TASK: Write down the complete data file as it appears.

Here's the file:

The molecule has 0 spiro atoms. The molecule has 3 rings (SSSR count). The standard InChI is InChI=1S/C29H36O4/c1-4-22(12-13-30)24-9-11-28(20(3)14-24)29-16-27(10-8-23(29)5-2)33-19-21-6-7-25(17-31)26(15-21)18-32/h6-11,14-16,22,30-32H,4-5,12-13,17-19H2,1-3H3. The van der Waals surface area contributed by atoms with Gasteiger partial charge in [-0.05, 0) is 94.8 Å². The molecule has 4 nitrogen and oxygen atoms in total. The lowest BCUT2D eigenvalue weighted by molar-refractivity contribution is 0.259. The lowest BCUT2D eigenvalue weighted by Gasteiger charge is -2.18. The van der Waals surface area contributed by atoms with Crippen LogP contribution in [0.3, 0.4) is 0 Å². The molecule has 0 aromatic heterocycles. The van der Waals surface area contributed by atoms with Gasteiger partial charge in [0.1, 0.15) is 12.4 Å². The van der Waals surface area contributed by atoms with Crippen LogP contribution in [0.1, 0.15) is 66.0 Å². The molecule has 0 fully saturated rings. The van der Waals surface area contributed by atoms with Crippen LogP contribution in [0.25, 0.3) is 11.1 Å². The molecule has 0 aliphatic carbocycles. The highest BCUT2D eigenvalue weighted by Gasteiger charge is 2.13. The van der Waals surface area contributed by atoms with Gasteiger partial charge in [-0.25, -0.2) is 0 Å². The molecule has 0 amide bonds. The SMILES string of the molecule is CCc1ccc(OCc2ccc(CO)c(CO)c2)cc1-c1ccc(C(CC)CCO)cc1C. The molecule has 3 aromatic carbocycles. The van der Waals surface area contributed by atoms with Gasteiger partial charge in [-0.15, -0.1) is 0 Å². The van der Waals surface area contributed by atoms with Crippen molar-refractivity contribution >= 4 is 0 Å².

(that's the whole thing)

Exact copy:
The molecule has 0 spiro atoms. The molecule has 3 rings (SSSR count). The standard InChI is InChI=1S/C29H36O4/c1-4-22(12-13-30)24-9-11-28(20(3)14-24)29-16-27(10-8-23(29)5-2)33-19-21-6-7-25(17-31)26(15-21)18-32/h6-11,14-16,22,30-32H,4-5,12-13,17-19H2,1-3H3. The van der Waals surface area contributed by atoms with Gasteiger partial charge in [-0.05, 0) is 94.8 Å². The molecule has 4 nitrogen and oxygen atoms in total. The lowest BCUT2D eigenvalue weighted by molar-refractivity contribution is 0.259. The lowest BCUT2D eigenvalue weighted by Gasteiger charge is -2.18. The van der Waals surface area contributed by atoms with Crippen LogP contribution in [0.3, 0.4) is 0 Å². The molecule has 0 aromatic heterocycles. The van der Waals surface area contributed by atoms with Gasteiger partial charge in [0.1, 0.15) is 12.4 Å². The van der Waals surface area contributed by atoms with Crippen LogP contribution in [0.1, 0.15) is 66.0 Å². The molecule has 0 fully saturated rings. The van der Waals surface area contributed by atoms with Crippen LogP contribution in [0.25, 0.3) is 11.1 Å². The molecule has 0 aliphatic carbocycles. The highest BCUT2D eigenvalue weighted by Gasteiger charge is 2.13. The van der Waals surface area contributed by atoms with Gasteiger partial charge in [-0.25, -0.2) is 0 Å². The molecule has 0 amide bonds. The SMILES string of the molecule is CCc1ccc(OCc2ccc(CO)c(CO)c2)cc1-c1ccc(C(CC)CCO)cc1C. The molecule has 3 aromatic carbocycles. The van der Waals surface area contributed by atoms with Gasteiger partial charge in [-0.15, -0.1) is 0 Å². The van der Waals surface area contributed by atoms with Crippen molar-refractivity contribution >= 4 is 0 Å².